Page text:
A Day in the Life: Rapid Re-housing Associate Director Anthony Samuel
Spend a day with Rapid Re-housing Associate Director Anthony Samuel and learn about how we help youth find different solutions for independent housing.
Arrive at 47 West St.
Review Case Managers’ Notes
When I first sit down at my desk, I check my email, especially for any reports or messages from Case Managers that have come in overnight. I oversee several Case Managers who work day-to-day with youth, helping to find housing, assisting with rent payment, and serving as the touch point to Bridge and the rest of our services. This is how I keep up-to-date with what’s going on.
Because Case Managers are so important, we are always looking for new ones so we can best serve our youth. A big part of my job is training new staff, so at 10 AM, I join a Housing Search meeting that our newest Case Manger is having with a youth. As the Case Manager leads our new program participant through the Housing Search process – learning about their preferences for living alone vs. with a roommate, taking into account any location requirements (such as a need to be near a job or away from an abusive partner), reviewing what fits into their budget – I give feedback on a particular neighborhood, or share a lead I have from a collaborating provider, such as a landlord in our network…
Speak with Landlord
At 11 am, I get a call from a landlord who has a unit he is looking to rent, knows that Bridge has more youth looking for housing, and has had a good experience with us in the past. In this program, we work closely with our youth in their role as tenants, meaning we find ways to help each youth pay rent on time and build trust with their landlords. This investment in ensuring that Bridge youth are good tenants fosters positive relationships with landlords, not only with their young adult renters, but also with Bridge as an organization. Most importantly, it reduces some of the stigma landlords may have around renting to formerly homeless individuals. These connections mean that landlords sometimes reach out to us to give us first passes at eligible apartments that they have available. They might even tell other landlords about us (more on this later).
Lunch on the Common
After a busy morning, I treat myself to a lunch on the Boston Common, which is just outside my door!
Follow Up with Landlord B, whose contact info was given to us by Landlord A
After lunch, I review my call with Landlord A and decide to give a call to his colleague, Landlord B, who is new to Bridge. Landlord A provided a positive introduction about how we have many interested tenants who have the organization’s full support and backing. I explain a bit about Rapid Re-housing to Landlord B, outlining how the program works and why it would be a great fit.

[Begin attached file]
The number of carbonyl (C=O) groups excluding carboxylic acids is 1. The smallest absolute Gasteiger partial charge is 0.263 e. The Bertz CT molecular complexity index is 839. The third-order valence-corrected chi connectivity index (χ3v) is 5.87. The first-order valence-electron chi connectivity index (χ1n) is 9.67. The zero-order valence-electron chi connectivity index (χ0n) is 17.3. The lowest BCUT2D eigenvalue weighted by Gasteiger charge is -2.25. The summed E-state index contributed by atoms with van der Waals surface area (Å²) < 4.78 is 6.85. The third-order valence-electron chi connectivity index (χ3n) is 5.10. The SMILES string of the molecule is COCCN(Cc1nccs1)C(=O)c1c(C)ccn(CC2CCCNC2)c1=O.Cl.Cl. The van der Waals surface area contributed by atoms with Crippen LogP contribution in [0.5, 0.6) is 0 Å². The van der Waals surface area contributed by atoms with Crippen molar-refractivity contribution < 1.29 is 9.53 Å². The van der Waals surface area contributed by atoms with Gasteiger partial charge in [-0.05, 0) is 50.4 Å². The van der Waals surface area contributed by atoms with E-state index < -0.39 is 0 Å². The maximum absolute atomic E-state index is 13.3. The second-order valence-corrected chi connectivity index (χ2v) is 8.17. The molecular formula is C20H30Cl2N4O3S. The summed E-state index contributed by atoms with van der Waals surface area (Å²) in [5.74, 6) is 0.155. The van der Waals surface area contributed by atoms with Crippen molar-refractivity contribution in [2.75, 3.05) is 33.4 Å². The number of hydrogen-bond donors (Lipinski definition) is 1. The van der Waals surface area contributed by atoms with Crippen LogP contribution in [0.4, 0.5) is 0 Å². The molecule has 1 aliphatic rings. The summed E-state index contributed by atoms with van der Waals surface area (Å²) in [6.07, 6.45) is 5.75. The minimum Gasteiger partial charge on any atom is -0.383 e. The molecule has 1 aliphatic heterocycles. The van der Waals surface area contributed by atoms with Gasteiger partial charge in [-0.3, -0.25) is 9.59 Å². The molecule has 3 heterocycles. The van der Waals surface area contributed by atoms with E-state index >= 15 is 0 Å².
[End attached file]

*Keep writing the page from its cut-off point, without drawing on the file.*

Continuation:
Meet with a new youth and help verify their papers and their eligibility for the program
In addition to Case Managers, my team also has RRH Coordinators. Their role is to help RRH youth get their paperwork in order and plan out how they will afford rent over the 2-year span of the RRH program. Because RRH is a city-wide program, Bridge receives program referrals and it is our job to make sure they do, in fact, qualify for the program. While the Coordinator is working with a youth recently referred to Bridge, I stop by, say hello, and welcome them to our program. I want to make sure they feel comfortable and know we are here to help with any issues that arise. I also want to make sure to mention all of the Bridge programs and services that they can take advantage of while they are involved with us, from Behavioral Health Therapy to Education and Career support!
Sit down with a RRH Coordinator to approve a “Budget Sheet” of what a youth’s payment plan will look like for their two-year stay in a RRH apartment.
Once a youth is approved for RRH and has found suitable housing, the RRH Coordinator and I will work to make a customized plan that outlines how each youth will pay rent and increase their percentage of rent paid over the two-year period of the program (as is required). At 2 PM, I sit down with one of the Coordinators to review the Budget Sheet for a new program participant. This includes careful calculation of their income and any other government subsidies they are receiving and how this will balance against their rent and any other living expenses.
Get an email from a youth who is having trouble making rent — collaborate with their Case Coordinator & Case Manager to come up with an alternate payment plan
At Bridge, we know that things don’t always go according to plan, so we are always ready with a Plan B. Just as I’m starting to wind down my day, I get an email from a Case Manager that one of our youth, who has been doing well lately and contributing progressively more towards their rent each month, has just lost their job and won’t be able to make rent payments for a while. Even though this is a setback, it’s definitely not a disaster. I speak with Case Manager and remind them that some of the flexibility of RRH is that you have the full two years to show improvement. I then look at the youth’s file and their Budget Sheet to offer some options for how to get back on track, such as extra help from Bridge, referrals to other resources, or motivational interviewing (to help youth think through their situation and the available options). Wherever possible, we try to avoid giving youth the answers, preferring to provide the tools needed to work out problems themselves. I notice that the Case Manager has also mentioned in the email that the youth is feeling stressed about finding a new job, so I suggest that the two of them make an appointment with a Bridge Team Member in the Education & Career department, so the youth can rebuild their resume and build their confidence as they start the job search.
As I drive home, I think about the highs and lows of the day – although hectic, the wins make up for it.